Sunday, September 04, 2005

A day at Hampton Court Palace

Palace from the Driveway
The Palace as seen from the driveway.
This is the older, Tudor facade of the building.

Palace from the Privy Garden
The Palace as seen from the Privy Garden (the river side).
Here you are seeing the Georgian facade. You can just see the tall chimneys of the Tudor building at the left.

Brett & Rowan head for the tea room
Brett & Rosie heading for the Tiltyard Tea Room
On arrival at any stately home, though, the first thing you must do is visit the restaurant/coffee room. There the friendly staff will help relieve you of your money while you plan what to see first. £11.95 for a sandwich, juice, water and strawberries & cream! Jeez! It's a good job the rest of the day was good value for money.

Chimneys & Heraldic Beasts
Chimneys & Heraldic Beasts
Henry VIII certainly liked his chimneys. If I recall my 'O' Level History though, I think they were a status symbol, being quite new and fashionable in the 1500s.
The Heraldic Beasts are to be found all over the Palace. They are sculptures of some of the creatures traditionally used as Supporters to Coats of Arms. At the main entrance to the Palace they are all holding shields bearing the Arms of prominent families. Here, they appear to be holding halberds.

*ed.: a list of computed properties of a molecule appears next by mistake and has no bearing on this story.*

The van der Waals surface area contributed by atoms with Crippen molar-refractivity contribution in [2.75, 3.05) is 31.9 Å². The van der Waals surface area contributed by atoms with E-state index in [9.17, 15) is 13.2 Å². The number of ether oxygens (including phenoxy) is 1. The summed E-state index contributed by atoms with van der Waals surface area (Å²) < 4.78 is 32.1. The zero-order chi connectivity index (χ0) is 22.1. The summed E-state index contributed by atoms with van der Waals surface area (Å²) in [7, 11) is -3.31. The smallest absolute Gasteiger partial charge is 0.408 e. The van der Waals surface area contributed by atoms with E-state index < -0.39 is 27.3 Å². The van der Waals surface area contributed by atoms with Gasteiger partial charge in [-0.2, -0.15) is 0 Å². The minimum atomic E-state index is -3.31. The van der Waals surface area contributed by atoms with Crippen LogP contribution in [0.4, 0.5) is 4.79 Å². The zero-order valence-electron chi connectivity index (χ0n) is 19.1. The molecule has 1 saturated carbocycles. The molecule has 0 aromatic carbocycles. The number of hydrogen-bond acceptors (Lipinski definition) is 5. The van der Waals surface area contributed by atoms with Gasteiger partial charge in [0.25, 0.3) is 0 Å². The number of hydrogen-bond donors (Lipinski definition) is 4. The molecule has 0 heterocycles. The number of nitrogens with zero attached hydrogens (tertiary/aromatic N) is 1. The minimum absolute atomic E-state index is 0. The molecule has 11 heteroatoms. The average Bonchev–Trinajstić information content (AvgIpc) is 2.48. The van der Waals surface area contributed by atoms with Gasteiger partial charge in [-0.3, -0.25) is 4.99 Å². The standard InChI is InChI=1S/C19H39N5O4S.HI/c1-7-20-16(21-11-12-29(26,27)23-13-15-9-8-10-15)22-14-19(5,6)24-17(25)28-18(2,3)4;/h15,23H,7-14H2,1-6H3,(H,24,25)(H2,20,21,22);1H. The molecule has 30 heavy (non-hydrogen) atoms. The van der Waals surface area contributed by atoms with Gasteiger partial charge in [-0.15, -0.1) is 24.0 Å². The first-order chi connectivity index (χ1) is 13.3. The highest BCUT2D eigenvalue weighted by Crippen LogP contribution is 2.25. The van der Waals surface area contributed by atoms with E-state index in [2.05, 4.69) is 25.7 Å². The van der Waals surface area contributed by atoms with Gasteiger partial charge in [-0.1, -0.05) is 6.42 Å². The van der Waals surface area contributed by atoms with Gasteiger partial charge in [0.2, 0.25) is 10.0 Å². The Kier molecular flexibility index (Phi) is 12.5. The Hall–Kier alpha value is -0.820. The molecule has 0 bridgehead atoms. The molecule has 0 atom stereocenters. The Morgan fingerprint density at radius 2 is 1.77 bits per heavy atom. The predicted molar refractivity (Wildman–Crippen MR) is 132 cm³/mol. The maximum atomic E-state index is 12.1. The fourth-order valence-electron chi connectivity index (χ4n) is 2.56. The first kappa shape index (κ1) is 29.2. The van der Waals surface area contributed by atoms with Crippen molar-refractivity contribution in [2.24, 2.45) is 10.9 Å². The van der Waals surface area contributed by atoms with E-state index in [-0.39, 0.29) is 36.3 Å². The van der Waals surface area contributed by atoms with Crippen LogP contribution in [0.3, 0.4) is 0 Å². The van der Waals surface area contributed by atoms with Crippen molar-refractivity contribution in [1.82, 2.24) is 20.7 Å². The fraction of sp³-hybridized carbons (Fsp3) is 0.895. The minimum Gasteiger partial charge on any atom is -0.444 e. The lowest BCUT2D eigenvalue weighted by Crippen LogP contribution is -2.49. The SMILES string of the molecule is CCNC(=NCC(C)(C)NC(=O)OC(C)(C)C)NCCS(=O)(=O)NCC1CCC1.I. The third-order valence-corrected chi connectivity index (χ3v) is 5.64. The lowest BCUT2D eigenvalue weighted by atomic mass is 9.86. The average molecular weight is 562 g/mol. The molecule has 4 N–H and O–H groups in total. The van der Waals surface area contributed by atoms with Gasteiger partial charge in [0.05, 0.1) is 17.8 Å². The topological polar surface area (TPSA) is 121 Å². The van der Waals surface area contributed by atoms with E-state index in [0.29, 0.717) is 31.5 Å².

This view is taken from the Tudor kitchens complex.

The Gardens
View from the Palace down towards the Great Fountain Garden.
After doing all of the Palace tours, we headed out into the gardens. Once there, the first thing that you have to do is try the famous Maze!

At The Centre Of The Maze

We survived and made it to the middle of the maze. This is Brett and I relaxing at the centre.

Sunken Garden

One of the sunken Pond Gardens.

Good Queen Bess Wuz 'Ere

Elizabeth Regina wuz 'ere!

The Tudor Rose

Some very ornate gilded fencing at the river-end of the Privy Garden. They were done in sets of five. Here you see the Tudor Rose for England but there was also the Harp of Ireland, the Thistle of Scotland and something I'm guessing was either a daffodil or a leek for Wales, as well as the badge of the Order of the Garter.

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